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Civil rights lawyer Ben Crump announcement On Monday that the estate of Henrietta Lacks filed a lawsuit against Thermo Fisher Scientific, Inc. on the 70th anniversary of her death from cervical cancer, People reports.
The lawsuit alleges that Thermo Fisher Scientific made a conscious choice to use and benefit from Lacks’ unique cells, even though the company was fully aware that the tissue was obtained without its consent. The estate is asking the court to order the company to “return the full amount of its net profits obtained by marketing the HeLa cell line to the estate of Henrietta Lacks.”
In 1951, Lacks, 31, visited Johns Hopkins where she complained of vaginal bleeding. It was discovered that she had a malignant tumor in the cervix. Tissue samples from her cervix were taken before her death without her permission, and it soon became apparent that her cells were functioning differently. While most cells die quickly after being collected, hers double every 20 to 24 hours, for example. New York Post.
These HeLa cells, as they became known, have proven to be beneficial to researchers and have contributed to some landmark discoveries, ranging from the development of vaccines to the treatment of cancer. During this time, her family never saw a dime from the alleged multibillion dollar corporation that took advantage of cells she was never allowed to use.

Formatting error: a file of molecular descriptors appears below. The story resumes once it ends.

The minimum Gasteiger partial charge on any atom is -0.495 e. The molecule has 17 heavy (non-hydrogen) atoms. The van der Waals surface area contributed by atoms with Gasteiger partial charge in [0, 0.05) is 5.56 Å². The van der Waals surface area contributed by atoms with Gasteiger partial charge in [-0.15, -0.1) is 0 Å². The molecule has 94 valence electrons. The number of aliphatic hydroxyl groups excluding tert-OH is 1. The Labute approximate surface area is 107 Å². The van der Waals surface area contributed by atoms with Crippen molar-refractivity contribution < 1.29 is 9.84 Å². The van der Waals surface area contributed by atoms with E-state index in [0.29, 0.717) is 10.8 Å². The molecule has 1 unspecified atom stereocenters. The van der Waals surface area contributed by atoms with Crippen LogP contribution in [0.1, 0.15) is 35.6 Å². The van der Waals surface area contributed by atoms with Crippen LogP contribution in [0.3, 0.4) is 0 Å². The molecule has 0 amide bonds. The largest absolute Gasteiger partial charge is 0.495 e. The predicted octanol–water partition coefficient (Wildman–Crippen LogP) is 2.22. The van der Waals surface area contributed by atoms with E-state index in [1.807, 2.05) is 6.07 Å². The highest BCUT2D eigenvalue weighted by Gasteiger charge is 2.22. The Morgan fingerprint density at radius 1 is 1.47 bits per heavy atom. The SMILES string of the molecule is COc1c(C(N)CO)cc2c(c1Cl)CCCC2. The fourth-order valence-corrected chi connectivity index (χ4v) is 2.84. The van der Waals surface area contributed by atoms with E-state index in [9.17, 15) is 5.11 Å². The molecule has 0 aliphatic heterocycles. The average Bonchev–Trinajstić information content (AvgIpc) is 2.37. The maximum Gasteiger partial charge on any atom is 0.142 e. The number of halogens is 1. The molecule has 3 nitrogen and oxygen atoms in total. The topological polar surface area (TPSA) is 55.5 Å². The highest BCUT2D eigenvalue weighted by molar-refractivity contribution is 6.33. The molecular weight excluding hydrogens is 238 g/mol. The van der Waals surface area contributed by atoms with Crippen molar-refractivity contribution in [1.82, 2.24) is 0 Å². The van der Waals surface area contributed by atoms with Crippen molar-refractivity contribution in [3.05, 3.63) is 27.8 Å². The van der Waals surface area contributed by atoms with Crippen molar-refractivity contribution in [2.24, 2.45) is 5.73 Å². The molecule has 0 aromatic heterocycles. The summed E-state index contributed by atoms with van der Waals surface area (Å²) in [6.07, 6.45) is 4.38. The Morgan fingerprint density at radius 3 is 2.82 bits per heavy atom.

Johns Hopkins claims he never sold HeLa cells, but takes responsibility for his failures to be candid with the Lacks family about the use of Henrietta’s tissue. “At several points over these decades, we have seen that Johns Hopkins could – and should have – done more to educate and work with Henrietta Lacks’ family members out of respect for them, their privacy and their interests. personal, ”the university’s website said. bed.
“Indeed, the suffering of blacks has fueled countless medical advances and profits, without fair compensation or recognition,” the lawsuit said. “Various studies, both documented and undocumented, have thrived on the dehumanization of blacks. ”
Christopher Seeger, lawyer for the Lacks family, has hinted that other biotech companies may face a similar lawsuit in the future.